Weekly Trade Briefing: Feb. 21 – 25, 2022

International Trade News

Trade Update • FEBRUARY 27, 2021

Aweekly roundup of news reports, government announcements, and other information about current and emerging developments in international trade and customs compliance.

New Services for Fertilizer and Supplement Industry Added to My CFIA

The Canadian Food Inspection Agency is reminding the fertilizer and supplement industry sectors that all product registration activities can now be handled through its My CFIA online facility including the ability submit and pay to re-register or amend existing registrations. These new services are additional to those already existing for product registration, which were launched in 2020. Fertilizer and supplement industry sectors are encouraged to sign up now for a My CFIA account to take advantage of these and other online services available, such as obtaining import permits for plants and animals and animal by-products.

Truck Chassis

CITT Finds Dumped Chinese Container Chassis Injuring Canadian Industry

The Canadian International Trade Tribunal on Feb. 18 announced its finding that the dumping and subsidizing of certain container chassis, originating in or exported from China, have caused injury to the domestic industry. Anti-dumping and countervailing duties (126.4% and 20.4%, respectively) will therefore be collected by the Canada Border Services Agency on imports of the subject goods from China. The Tribunal’s inquiry and finding follow the CBSA’s issuance of a final determination of dumping and subsidizing dated Jan. 19, 2022.

CPTPP Meeting

UK Moves a Step Closer to Joining CPTPP

The UK has recently announced that it has reached what its International Trade Department is calling “a major milestone” in its bid to join the Comprehensive and Progressive Agreement for Trans-Pacific Partnership; a free trade area worth £8.4 trillion to the UK economy. Moving to the final stage of the CPTPP accession process “means the UK has demonstrated to members of the partnership that we are a high-standards, fair trading economy,” a DIT statement said. CPTPP became a trade bloc in 2018 comprised of founding members Australia, Brunei, Canada, Chile, Japan, Malaysia, Mexico, New Zealand, Peru, Singapore, and Vietnam. Alongside the UK, China, South Korea, Taiwan, and Thailand have expressed an interest in joining the CPTPP.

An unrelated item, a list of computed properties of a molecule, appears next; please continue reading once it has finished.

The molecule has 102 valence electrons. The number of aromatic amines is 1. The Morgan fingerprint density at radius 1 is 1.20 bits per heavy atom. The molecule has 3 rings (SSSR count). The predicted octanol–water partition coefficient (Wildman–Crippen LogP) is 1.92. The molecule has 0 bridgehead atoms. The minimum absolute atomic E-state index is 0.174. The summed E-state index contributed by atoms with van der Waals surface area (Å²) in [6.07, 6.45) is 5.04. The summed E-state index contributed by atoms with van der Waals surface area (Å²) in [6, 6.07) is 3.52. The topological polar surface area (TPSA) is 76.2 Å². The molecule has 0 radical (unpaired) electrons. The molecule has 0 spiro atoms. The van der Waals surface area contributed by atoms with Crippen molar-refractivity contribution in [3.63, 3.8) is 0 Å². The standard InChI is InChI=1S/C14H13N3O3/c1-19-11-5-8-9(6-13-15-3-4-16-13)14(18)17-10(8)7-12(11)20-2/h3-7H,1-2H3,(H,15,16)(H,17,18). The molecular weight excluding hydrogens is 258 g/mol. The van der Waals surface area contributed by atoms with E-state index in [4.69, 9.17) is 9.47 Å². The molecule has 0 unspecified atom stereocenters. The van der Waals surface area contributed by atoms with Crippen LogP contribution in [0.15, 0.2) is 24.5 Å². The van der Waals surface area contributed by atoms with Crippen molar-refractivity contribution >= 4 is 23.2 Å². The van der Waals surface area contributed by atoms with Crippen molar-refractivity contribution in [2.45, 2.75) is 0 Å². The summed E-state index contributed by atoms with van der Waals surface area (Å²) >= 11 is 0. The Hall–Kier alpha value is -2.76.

Chamber Sees Improvement in Global IP Environment

The U.S. Chamber of Commerce’s Global Innovation Policy Center on Thursday released its 2022 International IP Index, “Compete for Tomorrow,” which is now in its tenth edition. The United States once again remains in the top spot, with an overall score on the Index of 95.48%. The United Kingdom (94.14%), Germany (92.46%), Sweden (92.14%) and France (92.10%) are in spots 2-5. Canada ranked 16th (75.24), a slight improvement over last year’s overall score. The Index covers 55 global economies, with Ghana and Honduras just added for the 2022 report. In a related blog post, the Chamber outlines “the top five findings lawmakers and stakeholders should consider as they pursue constructive agendas that promote innovation and creativity.”

Digital Services Tax

USTR Considering Section 301 Penalties Over Canadian DST

The Biden administration on Tuesday warned the Canadian government that its planned digital services tax would be actionable under Section 301 of the Trade Act of 1974, which would allow the U.S. to impose retaliatory tariffs on Canadian goods. The U.S. “has serious concerns about measures that single out American firms for taxation while effectively excluding national firms engaged in similar lines of business,” the Office of the U.S. Trade Representative said in comments submitted to Canada on the proposed DST. The USTR noted that Canada’s proposed tax parallels those adopted by other countries that have already been found to be discriminatory to U.S. commerce.

USITC Makes Affirmative Determinations of Dumped/Subsidized Barium Chloride and Sodium Nitrite from India

In two votes on Feb. 25, the United States International Trade Commission determined that there is a reasonable indication that a domestic industry is materially injured by reason of imports of barium chloride and sodium nitrite from India that are allegedly subsidized and sold in the United States at less than fair value. As a result,  Commerce will continue its investigations with preliminary countervailing duty determinations due on or about April 8, 2022, and its preliminary antidumping duty determinations due on or about June 22, 2022.


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